According to Salesforce, an average customer engages with 11.4 pieces of content before making a purchase decision.
You can only provide such content volume by building a coordinated content marketing funnel that answers the questions and objections of your audience at every stage of the buying journey.
But that’s not all.
Here are some of the other main benefits of building a content marketing funnel to sell online courses.
A content marketing funnel helps you establish search authority and consistently drive organic traffic from search engines.
It does so by comprehensively covering your industry’s core topics and targeting the keywords relevant to your audience’s interests.
A content marketing funnel helps you build brand authority and establish yourself as an expert by answering your audience’s biggest questions through in-depth content.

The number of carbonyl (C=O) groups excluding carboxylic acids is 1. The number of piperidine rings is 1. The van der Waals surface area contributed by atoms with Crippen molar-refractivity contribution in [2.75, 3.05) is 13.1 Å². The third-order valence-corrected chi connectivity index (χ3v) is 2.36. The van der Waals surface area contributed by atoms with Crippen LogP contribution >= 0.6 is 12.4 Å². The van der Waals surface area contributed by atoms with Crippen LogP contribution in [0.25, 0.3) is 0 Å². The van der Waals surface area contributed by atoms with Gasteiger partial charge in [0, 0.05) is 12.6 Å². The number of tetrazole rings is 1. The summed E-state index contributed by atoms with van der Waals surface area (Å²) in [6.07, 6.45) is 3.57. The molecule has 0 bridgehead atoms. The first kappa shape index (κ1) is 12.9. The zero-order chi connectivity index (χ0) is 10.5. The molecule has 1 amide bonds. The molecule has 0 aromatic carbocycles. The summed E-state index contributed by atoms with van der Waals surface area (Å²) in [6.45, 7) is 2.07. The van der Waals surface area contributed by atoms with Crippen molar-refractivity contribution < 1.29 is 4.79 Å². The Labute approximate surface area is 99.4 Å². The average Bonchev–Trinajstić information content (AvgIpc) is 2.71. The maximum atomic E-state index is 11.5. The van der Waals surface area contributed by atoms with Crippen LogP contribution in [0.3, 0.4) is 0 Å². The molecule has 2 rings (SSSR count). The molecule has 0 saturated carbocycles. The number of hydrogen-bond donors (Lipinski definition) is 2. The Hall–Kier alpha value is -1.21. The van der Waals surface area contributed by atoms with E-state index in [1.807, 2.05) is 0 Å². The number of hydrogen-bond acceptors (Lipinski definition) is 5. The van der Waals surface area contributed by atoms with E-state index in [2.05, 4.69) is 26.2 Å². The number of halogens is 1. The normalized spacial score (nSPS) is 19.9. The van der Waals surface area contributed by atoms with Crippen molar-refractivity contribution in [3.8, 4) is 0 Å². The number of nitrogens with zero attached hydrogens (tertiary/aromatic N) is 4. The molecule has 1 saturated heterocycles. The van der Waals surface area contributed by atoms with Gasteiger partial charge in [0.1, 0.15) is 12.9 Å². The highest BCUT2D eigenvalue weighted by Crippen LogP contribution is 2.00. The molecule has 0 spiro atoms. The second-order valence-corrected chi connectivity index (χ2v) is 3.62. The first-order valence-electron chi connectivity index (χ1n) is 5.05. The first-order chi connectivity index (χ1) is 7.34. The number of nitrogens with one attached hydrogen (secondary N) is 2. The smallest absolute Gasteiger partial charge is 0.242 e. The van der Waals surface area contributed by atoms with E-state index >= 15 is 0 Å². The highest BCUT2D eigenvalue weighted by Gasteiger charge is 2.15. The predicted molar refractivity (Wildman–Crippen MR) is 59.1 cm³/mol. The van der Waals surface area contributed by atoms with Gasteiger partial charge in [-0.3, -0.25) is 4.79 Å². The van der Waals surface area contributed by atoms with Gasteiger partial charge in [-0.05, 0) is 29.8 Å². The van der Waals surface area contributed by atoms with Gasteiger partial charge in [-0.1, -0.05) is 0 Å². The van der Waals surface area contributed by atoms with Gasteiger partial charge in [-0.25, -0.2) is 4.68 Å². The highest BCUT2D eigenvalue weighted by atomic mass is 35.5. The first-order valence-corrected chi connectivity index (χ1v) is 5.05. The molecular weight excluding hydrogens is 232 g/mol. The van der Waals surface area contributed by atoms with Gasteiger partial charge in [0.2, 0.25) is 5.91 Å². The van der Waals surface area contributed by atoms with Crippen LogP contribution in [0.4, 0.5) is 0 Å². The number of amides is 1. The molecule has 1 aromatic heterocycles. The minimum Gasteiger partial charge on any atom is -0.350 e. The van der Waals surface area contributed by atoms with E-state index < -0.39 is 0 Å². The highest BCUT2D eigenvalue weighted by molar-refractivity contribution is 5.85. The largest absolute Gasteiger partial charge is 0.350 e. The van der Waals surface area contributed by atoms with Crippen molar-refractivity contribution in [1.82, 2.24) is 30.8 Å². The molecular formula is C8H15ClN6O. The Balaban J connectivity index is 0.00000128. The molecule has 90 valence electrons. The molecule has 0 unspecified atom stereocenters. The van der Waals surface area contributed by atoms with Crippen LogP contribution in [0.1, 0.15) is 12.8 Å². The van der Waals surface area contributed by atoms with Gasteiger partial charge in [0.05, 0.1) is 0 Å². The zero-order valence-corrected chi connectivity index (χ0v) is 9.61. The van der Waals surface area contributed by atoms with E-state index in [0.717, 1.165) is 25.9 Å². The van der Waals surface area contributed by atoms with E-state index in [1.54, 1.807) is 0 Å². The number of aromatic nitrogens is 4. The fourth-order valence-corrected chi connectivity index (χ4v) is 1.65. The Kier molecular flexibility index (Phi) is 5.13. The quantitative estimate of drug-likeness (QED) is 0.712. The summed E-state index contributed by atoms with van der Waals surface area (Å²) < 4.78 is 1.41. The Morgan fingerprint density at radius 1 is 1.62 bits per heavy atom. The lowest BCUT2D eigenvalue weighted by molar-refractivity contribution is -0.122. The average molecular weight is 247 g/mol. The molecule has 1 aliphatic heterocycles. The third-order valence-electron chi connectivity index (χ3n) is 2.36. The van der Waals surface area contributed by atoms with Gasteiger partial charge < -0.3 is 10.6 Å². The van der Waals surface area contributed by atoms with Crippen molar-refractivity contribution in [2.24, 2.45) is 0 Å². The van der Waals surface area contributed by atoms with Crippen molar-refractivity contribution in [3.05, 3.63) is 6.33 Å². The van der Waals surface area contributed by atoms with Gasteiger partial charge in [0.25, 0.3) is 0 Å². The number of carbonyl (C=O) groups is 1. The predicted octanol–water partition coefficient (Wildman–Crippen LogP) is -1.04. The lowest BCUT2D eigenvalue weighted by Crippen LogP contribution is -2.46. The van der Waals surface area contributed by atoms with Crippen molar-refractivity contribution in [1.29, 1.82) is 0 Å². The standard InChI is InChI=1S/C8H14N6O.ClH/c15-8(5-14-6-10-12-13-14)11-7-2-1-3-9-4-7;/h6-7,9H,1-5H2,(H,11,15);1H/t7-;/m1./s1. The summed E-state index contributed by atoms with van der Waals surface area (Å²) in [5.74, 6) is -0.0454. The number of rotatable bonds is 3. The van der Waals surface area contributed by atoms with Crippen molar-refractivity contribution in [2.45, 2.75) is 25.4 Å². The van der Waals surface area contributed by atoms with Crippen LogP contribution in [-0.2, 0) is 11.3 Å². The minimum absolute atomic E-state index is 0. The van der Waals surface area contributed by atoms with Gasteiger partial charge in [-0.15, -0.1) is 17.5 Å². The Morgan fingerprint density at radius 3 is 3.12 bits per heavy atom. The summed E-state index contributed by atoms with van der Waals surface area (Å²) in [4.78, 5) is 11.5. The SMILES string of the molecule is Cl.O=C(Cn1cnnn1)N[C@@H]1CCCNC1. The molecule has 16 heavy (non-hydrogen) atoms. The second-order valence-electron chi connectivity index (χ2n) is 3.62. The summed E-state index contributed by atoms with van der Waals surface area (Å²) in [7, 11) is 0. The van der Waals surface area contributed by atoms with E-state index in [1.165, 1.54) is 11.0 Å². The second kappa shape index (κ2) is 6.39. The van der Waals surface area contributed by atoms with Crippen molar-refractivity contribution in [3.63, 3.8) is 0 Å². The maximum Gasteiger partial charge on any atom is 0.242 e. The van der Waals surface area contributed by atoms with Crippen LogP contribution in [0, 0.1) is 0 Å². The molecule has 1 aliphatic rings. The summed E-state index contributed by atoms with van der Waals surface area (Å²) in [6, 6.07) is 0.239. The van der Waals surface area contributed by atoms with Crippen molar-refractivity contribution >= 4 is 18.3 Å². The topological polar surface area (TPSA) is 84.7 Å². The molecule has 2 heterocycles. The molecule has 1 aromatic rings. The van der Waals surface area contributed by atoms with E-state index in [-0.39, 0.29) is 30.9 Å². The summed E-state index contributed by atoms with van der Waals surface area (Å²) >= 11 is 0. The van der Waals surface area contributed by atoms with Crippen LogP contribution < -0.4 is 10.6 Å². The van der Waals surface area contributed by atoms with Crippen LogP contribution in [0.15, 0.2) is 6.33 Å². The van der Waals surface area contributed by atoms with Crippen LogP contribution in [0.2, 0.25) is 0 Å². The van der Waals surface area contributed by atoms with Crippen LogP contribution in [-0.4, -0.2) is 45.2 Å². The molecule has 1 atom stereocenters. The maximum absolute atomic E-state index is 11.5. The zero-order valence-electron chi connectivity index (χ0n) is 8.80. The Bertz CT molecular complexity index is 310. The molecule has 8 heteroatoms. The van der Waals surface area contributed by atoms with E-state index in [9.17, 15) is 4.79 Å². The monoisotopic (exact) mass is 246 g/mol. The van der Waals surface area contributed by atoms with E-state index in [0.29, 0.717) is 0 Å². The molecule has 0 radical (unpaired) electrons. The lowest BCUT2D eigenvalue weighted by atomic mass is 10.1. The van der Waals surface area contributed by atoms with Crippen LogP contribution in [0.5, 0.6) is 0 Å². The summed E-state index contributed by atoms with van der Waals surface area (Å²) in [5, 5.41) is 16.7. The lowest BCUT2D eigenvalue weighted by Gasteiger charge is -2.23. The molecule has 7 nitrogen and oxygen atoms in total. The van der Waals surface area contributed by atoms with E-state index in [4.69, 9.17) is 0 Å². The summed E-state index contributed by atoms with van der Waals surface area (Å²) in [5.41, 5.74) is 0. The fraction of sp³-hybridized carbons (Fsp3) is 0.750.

And once your audience starts considering you an expert, they’re more likely to buy your courses and digital products.
Backlinks are crucial for your site’s search rankings and authority. A content marketing funnel is pivotal in building backlinks by publishing link-worthy content that other sites can use as a reference.
Without high-quality content, you’d struggle to get links to your site’s homepage or course pages from other established sites because they have nothing to gain from it.
A content marketing funnel helps you grow your email list and build a community around your brand. Once you have an engaged audience, you have numerous options to diversify your business with new products, membership offers, partnerships, affiliate offers, etc.